Healdsburg residents are protective of their town — understandably so.
With its mix of Wine Country charm and big city chic, Healdsburg is a popular destination for tourists, entrepreneurs and urban transplants alike. The local economy is thriving, and Healdsburg is often featured in articles about the best small towns or the best places to visit. But a family earning $150,000 a year would have a hard time buying a median-priced house in Healdsburg, forcing many people who work in town to commute long distances.
That’s the Marin County model.
Healdsburg residents want to be more inclusive. The high price of housing and a lack of housing options were the top concerns in a city-commissioned poll earlier this year.
Measure R on the Nov. 8 ballot would chip away at the problem by raising the cap on new market-rate housing units from 30 per year to 70 per year.
The 30-unit cap, enacted in 2000 by voters concerned about rapid development, dramatically reduced residential building. As a result, Healdsburg’s population has grown just 5 percent over the past 16 years, compared to more than 10 percent between 1990 and 2000.
Healdsburg isn’t the only city with a housing shortage, as opponents of Measure R point out.
And, as opponents also say, the city can’t build its way out of the problem.
But that can’t become an excuse for allowing the situation to get worse — a likely scenario if Measure R fails.
The median price of a single-family home climbed above $870,000 this year, and most available rentals are going for well over $2,000 a month. If nothing is done to meet the demand, prices will climb even higher. More renters will be pushed out, and only the wealthiest families will be able to afford a house.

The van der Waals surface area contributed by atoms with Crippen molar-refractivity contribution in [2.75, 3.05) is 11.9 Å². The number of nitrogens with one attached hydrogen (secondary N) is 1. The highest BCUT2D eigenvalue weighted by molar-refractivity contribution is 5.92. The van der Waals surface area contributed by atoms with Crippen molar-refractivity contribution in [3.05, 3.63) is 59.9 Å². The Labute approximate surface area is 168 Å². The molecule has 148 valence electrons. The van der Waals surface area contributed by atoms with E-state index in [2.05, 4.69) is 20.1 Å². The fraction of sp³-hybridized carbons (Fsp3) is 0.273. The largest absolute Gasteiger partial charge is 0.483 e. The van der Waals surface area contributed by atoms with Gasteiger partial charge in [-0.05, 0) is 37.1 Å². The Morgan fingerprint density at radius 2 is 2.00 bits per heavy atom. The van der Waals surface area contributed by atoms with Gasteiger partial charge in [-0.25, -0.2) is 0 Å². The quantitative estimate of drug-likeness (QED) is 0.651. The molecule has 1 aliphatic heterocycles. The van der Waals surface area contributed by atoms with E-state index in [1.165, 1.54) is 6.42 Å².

Healdsburg residents can be excused for believing their city is growing as fast as it did in the 1990s. In recent years, however, most of the development has been commercial — hotels, restaurants, retail outlets. That kind of development isn’t restricted by the growth management ordinance. Indeed, strict limits on residential building are an incentive to focus on commercial projects that fuel demand for scarce housing.
Measure R isn’t a blank check for developers.
Instead of 30 residential building permits per year and a maximum of 90 over any three-year period, it would allow an average of 70 permits annually over the next six years. Measure R also would double the required number of affordable units from the current 15 percent to 30 percent of any residential building project, and an accompanying ordinance gives top priority to multi-family housing and high-density housing such as duplexes and triplexes.
The City Council could frontload the process, issuing permits for more than 70 housing units in a single year so long as the six-year total didn’t exceed 420. That’s a concern for opponents, who favor a slower pace. But with a stepped-up mandate for affordable housing, flexibility could be crucial to ensuring that projects pencil out.
Strong protections against unchecked growth remain in place under Measure R, most notably a voter-approved urban growth boundary that prevents sprawl development.
Healdsburg needs more housing, and it has only a few sites remaining where significant development is possible. If the annual cap on residential development is too tight, that could increase pressure to use these sites for commercial projects instead. That would be a missed opportunity for Healdsburg. The Press Democrat recommends a yes vote on Measure R.